Before the 2008 NFL regular season ended - which, for the Buffalo Bills and even-then-embattled coach Dick Jauron, came in particularly brutal fashion - Bills fans across the nation began calling for a change at head coach. When their wish was not granted in late December of 2008, the countdown was officially on. Jauron's 2009 coaching seat was hot from the moment owner Ralph Wilson chose to keep him days after the close of the 2008 season, and after a 3-5 start in '09, Jauron's seat remains one of the hottest in the NFL.
There are websites, billboards and petitions dedicated to Jauron's ouster. As with any lingering desire, aspects of the campaign have reached irrational levels in some circles. No matter what happens over the second half of this season, selling Jauron and the current regime of decision-makers at One Bills Drive to an understandably impatient fan base next season could prove difficult. Still, fans are only part of the rationale behind any given football decision, and even with all of the angst directed towards Jauron from every angle, there are ways that he can survive the 2009 season in Buffalo.
With the Bills set to embark on an eight-game path to either success or mediocrity-with-a-side-of-regime-change, I thought it would be prudent to lay out the ways in which Jauron can save his job as Bills head coach. (And yes, I understand, though certainly don't condone, that many of you will be visited by the temptation to bypass the article entirely and drop some form of "he needs to go no matter what" or "i hope none of these happen" in the comments section. Hooray, redundancy!)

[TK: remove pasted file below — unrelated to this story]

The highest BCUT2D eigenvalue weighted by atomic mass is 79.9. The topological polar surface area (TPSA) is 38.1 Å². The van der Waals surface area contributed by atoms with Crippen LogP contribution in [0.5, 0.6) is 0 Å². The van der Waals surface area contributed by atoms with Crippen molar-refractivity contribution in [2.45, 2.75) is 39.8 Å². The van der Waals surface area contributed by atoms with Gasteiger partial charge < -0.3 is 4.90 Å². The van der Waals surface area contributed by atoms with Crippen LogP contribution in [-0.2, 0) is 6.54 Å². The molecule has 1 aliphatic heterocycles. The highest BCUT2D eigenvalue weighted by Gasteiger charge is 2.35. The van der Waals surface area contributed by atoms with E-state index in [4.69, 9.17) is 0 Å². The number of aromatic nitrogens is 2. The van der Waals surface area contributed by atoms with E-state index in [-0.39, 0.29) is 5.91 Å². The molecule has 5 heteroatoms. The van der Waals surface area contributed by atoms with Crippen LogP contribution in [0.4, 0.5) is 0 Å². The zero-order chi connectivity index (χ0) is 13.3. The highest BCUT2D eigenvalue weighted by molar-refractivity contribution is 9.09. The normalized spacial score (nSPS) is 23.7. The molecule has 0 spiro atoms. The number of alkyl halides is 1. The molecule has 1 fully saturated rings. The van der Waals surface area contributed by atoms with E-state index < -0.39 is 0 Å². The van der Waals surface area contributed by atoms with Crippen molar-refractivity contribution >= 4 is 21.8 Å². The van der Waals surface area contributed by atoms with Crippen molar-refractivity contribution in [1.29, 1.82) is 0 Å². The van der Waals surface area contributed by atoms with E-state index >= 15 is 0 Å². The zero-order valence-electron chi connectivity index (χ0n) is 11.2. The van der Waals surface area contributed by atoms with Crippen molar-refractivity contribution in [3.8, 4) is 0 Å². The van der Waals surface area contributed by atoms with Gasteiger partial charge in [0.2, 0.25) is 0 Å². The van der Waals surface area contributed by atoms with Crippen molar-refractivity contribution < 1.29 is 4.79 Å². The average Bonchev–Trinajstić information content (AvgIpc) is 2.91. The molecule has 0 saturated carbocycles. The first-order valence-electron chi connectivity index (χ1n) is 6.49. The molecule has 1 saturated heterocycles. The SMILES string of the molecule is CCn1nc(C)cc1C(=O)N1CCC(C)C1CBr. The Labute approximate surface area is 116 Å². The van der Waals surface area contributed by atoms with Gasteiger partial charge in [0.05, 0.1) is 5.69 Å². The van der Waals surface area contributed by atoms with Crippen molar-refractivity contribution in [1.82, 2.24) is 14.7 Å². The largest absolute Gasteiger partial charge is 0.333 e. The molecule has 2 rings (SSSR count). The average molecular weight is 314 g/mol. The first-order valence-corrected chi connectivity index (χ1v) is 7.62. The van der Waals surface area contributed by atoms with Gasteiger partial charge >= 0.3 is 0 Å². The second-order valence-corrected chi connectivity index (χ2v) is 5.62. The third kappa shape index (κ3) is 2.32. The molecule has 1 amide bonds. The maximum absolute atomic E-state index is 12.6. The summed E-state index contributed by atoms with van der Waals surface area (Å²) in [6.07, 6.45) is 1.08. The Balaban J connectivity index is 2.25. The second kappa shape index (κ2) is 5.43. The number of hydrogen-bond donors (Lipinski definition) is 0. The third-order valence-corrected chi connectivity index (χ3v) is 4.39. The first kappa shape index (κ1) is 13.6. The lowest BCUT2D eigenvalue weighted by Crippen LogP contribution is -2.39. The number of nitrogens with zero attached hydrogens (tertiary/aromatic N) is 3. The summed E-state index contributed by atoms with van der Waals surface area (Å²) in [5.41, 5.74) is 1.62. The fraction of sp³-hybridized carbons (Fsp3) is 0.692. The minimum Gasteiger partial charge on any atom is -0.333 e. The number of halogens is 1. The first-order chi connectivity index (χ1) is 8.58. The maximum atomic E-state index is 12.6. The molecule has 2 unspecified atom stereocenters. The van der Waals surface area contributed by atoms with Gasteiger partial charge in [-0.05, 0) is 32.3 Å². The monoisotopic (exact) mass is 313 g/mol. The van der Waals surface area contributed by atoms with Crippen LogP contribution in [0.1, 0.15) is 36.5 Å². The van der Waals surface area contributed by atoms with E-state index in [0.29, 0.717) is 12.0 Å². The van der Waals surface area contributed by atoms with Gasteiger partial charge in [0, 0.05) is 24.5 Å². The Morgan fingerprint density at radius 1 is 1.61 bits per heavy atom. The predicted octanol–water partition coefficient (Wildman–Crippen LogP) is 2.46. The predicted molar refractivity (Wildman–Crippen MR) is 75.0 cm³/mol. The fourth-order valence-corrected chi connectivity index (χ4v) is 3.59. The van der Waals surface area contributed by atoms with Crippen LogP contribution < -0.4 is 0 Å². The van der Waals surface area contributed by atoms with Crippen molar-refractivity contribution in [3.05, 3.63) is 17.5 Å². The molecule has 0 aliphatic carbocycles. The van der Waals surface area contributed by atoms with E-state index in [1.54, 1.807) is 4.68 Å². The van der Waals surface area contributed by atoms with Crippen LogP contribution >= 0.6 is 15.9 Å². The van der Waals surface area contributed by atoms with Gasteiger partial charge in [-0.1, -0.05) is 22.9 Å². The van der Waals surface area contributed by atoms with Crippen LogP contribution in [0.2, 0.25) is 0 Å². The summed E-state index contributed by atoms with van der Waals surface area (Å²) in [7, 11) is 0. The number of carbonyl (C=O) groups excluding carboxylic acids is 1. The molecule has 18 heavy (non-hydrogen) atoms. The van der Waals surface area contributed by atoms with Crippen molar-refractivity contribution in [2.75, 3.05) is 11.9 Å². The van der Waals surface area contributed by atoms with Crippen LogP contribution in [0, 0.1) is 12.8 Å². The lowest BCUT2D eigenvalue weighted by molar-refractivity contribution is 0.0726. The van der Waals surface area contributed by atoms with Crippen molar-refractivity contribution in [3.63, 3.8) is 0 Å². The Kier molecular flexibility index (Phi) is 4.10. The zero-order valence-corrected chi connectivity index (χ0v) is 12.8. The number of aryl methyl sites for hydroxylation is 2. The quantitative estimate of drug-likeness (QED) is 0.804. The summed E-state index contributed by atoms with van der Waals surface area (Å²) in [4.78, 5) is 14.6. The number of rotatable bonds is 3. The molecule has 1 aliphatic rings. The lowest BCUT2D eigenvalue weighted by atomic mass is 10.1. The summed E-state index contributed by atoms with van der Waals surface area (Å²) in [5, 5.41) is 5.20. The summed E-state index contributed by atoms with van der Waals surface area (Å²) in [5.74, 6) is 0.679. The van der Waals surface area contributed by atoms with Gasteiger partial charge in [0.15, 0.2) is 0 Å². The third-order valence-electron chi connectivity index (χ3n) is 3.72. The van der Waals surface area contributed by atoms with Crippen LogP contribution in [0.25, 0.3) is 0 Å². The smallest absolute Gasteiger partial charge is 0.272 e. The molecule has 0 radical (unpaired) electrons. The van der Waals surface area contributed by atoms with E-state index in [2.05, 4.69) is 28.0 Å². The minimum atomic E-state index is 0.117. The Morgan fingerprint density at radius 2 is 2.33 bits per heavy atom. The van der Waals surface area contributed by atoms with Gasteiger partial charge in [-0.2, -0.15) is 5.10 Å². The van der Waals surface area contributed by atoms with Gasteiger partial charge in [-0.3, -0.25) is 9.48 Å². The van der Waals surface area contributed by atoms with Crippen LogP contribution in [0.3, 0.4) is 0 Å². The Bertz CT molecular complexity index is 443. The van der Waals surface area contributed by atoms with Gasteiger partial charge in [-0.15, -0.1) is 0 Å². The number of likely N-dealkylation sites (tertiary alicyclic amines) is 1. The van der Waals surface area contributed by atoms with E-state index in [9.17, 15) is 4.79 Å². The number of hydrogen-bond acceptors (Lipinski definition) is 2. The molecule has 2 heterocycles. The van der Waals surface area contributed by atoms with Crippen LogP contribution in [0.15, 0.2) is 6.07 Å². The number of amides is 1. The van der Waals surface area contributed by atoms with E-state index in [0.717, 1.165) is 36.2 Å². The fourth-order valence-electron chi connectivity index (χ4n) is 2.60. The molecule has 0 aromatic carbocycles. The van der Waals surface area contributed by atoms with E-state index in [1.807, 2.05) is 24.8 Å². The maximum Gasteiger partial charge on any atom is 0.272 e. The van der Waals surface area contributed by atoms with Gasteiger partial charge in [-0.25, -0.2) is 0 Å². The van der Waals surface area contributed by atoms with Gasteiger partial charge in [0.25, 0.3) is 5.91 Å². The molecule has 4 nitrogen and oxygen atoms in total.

1. Make the playoffs. This is the only sure-fire way Jauron survives the season, and it's been that way since the '08 season ended. Right now, the Bills are 3-5 and rank 12 of 16 in the AFC. They're only two games behind the 5-3 San Diego Chargers, who, if the playoffs started today, would be the No. 6 seed in the conference. A record of 6-2 over the second half of the season would put the Bills at 9-7 on the season, which very likely won't be enough to secure a Wild Card berth. A 7-1 or even an 8-0 finish might be required to pull a slot in the playoffs. Given the difficulty of Buffalo's remaining opponents, that's going to be a tremendously hard task to achieve.
2. Hope more than one of the next three criteria occurs. As mentioned above, the playoffs are the only guaranteed, single-shot way that Jauron will keep his job. If he doesn't achieve that, he'll need a combination of the next three items on the list to stick beyond 2009. No single item from Nos. 3 to 5 will save him, and even if all three occur, it's not a lock, either.
3. Get hot and/or end hot. Let's say, for argument's sake, that the Bills go between 4-4 and 6-2 to end the season. Neither finish is likely to garner a playoff berth, but depending on how the finish occurs, it could buy Jauron a semi-reasonable argument in Ralph Wilson's mind. A strong finish to the season - whether it be winning four of five, six of eight, or even 3-4 wins to close the season - could, at least to Wilson, be perceived as an indication that the team can improve in 2010 under Jauron. The continuity argument won't help Jauron in this regard as it did last year, unless it comes with a streak of wins at some point over the next eight games.